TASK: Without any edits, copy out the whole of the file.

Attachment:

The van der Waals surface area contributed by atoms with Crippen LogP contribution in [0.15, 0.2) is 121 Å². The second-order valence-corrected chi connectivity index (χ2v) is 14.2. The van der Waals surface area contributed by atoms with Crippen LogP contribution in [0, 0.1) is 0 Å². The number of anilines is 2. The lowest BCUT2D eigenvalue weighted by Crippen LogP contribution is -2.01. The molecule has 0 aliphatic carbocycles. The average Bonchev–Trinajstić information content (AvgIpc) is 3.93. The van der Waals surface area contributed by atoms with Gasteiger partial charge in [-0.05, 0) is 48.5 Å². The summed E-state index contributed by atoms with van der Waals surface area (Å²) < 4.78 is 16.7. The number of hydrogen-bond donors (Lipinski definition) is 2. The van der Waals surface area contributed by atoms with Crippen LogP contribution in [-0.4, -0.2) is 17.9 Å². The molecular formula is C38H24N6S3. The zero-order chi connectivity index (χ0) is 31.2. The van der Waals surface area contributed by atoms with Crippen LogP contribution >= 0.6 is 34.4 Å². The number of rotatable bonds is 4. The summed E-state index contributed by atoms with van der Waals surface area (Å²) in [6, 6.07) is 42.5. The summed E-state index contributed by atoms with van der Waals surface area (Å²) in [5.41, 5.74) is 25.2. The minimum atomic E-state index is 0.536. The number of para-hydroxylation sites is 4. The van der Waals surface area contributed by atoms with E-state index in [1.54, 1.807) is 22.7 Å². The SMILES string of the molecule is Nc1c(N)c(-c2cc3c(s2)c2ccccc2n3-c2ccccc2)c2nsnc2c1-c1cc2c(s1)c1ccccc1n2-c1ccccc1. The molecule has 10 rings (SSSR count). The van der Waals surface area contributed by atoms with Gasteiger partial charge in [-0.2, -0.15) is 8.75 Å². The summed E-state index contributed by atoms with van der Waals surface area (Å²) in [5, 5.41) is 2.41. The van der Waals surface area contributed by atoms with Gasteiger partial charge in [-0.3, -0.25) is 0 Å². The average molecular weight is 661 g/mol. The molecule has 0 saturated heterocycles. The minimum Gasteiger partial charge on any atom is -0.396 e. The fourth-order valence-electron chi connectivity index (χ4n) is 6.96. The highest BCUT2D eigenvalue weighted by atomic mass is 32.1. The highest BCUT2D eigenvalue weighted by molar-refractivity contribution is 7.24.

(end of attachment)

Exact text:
The van der Waals surface area contributed by atoms with Crippen LogP contribution in [0.15, 0.2) is 121 Å². The second-order valence-corrected chi connectivity index (χ2v) is 14.2. The van der Waals surface area contributed by atoms with Crippen LogP contribution in [0, 0.1) is 0 Å². The number of anilines is 2. The lowest BCUT2D eigenvalue weighted by Crippen LogP contribution is -2.01. The molecule has 0 aliphatic carbocycles. The average Bonchev–Trinajstić information content (AvgIpc) is 3.93. The van der Waals surface area contributed by atoms with Gasteiger partial charge in [-0.05, 0) is 48.5 Å². The summed E-state index contributed by atoms with van der Waals surface area (Å²) < 4.78 is 16.7. The number of hydrogen-bond donors (Lipinski definition) is 2. The van der Waals surface area contributed by atoms with Crippen LogP contribution in [-0.4, -0.2) is 17.9 Å². The molecular formula is C38H24N6S3. The zero-order chi connectivity index (χ0) is 31.2. The van der Waals surface area contributed by atoms with Crippen LogP contribution >= 0.6 is 34.4 Å². The number of rotatable bonds is 4. The summed E-state index contributed by atoms with van der Waals surface area (Å²) in [6, 6.07) is 42.5. The summed E-state index contributed by atoms with van der Waals surface area (Å²) in [5.41, 5.74) is 25.2. The minimum atomic E-state index is 0.536. The number of para-hydroxylation sites is 4. The van der Waals surface area contributed by atoms with E-state index in [1.54, 1.807) is 22.7 Å². The SMILES string of the molecule is Nc1c(N)c(-c2cc3c(s2)c2ccccc2n3-c2ccccc2)c2nsnc2c1-c1cc2c(s1)c1ccccc1n2-c1ccccc1. The molecule has 10 rings (SSSR count). The van der Waals surface area contributed by atoms with Gasteiger partial charge in [-0.2, -0.15) is 8.75 Å². The summed E-state index contributed by atoms with van der Waals surface area (Å²) in [5, 5.41) is 2.41. The van der Waals surface area contributed by atoms with Gasteiger partial charge in [-0.3, -0.25) is 0 Å². The average molecular weight is 661 g/mol. The molecule has 0 saturated heterocycles. The minimum Gasteiger partial charge on any atom is -0.396 e. The fourth-order valence-electron chi connectivity index (χ4n) is 6.96. The highest BCUT2D eigenvalue weighted by atomic mass is 32.1. The highest BCUT2D eigenvalue weighted by molar-refractivity contribution is 7.24.